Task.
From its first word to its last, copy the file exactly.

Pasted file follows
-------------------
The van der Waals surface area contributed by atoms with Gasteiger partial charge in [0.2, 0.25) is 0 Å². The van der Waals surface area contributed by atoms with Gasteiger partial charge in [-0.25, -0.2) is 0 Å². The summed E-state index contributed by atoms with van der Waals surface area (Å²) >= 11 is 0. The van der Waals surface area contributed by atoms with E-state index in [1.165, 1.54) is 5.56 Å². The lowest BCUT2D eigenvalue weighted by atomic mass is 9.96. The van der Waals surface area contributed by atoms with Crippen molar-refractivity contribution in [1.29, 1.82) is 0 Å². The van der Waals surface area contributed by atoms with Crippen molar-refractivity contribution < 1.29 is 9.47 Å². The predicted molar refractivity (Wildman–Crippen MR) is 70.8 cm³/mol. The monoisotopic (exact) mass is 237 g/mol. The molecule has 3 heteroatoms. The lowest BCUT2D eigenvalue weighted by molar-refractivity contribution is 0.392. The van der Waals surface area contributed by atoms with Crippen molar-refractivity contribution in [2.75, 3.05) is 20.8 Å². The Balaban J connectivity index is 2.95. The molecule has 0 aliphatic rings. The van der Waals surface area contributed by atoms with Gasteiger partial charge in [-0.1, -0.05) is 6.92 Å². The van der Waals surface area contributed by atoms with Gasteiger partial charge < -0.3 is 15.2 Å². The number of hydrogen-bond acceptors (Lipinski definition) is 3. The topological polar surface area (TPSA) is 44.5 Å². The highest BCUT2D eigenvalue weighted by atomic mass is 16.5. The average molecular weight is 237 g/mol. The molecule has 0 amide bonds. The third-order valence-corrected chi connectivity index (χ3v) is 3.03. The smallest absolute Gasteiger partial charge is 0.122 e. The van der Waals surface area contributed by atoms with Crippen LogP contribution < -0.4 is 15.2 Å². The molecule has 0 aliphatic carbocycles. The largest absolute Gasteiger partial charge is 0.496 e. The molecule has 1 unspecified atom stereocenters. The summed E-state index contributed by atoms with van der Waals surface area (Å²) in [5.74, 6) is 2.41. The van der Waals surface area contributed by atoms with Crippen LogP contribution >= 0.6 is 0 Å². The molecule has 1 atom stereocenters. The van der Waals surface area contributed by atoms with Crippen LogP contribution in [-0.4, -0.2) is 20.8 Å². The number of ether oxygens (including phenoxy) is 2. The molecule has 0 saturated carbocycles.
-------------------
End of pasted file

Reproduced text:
The van der Waals surface area contributed by atoms with Gasteiger partial charge in [0.2, 0.25) is 0 Å². The van der Waals surface area contributed by atoms with Gasteiger partial charge in [-0.25, -0.2) is 0 Å². The summed E-state index contributed by atoms with van der Waals surface area (Å²) >= 11 is 0. The van der Waals surface area contributed by atoms with E-state index in [1.165, 1.54) is 5.56 Å². The lowest BCUT2D eigenvalue weighted by atomic mass is 9.96. The van der Waals surface area contributed by atoms with Crippen molar-refractivity contribution in [1.29, 1.82) is 0 Å². The van der Waals surface area contributed by atoms with Crippen molar-refractivity contribution < 1.29 is 9.47 Å². The predicted molar refractivity (Wildman–Crippen MR) is 70.8 cm³/mol. The monoisotopic (exact) mass is 237 g/mol. The molecule has 3 heteroatoms. The lowest BCUT2D eigenvalue weighted by molar-refractivity contribution is 0.392. The van der Waals surface area contributed by atoms with Crippen molar-refractivity contribution in [2.75, 3.05) is 20.8 Å². The Balaban J connectivity index is 2.95. The molecule has 0 aliphatic rings. The van der Waals surface area contributed by atoms with Gasteiger partial charge in [-0.1, -0.05) is 6.92 Å². The van der Waals surface area contributed by atoms with Gasteiger partial charge < -0.3 is 15.2 Å². The number of hydrogen-bond acceptors (Lipinski definition) is 3. The topological polar surface area (TPSA) is 44.5 Å². The highest BCUT2D eigenvalue weighted by atomic mass is 16.5. The average molecular weight is 237 g/mol. The molecule has 0 amide bonds. The third-order valence-corrected chi connectivity index (χ3v) is 3.03. The smallest absolute Gasteiger partial charge is 0.122 e. The van der Waals surface area contributed by atoms with Crippen LogP contribution < -0.4 is 15.2 Å². The molecule has 0 aliphatic carbocycles. The largest absolute Gasteiger partial charge is 0.496 e. The molecule has 1 unspecified atom stereocenters. The summed E-state index contributed by atoms with van der Waals surface area (Å²) in [5.74, 6) is 2.41. The van der Waals surface area contributed by atoms with Crippen LogP contribution >= 0.6 is 0 Å². The molecule has 1 atom stereocenters. The van der Waals surface area contributed by atoms with Crippen LogP contribution in [-0.4, -0.2) is 20.8 Å². The number of ether oxygens (including phenoxy) is 2. The molecule has 0 saturated carbocycles.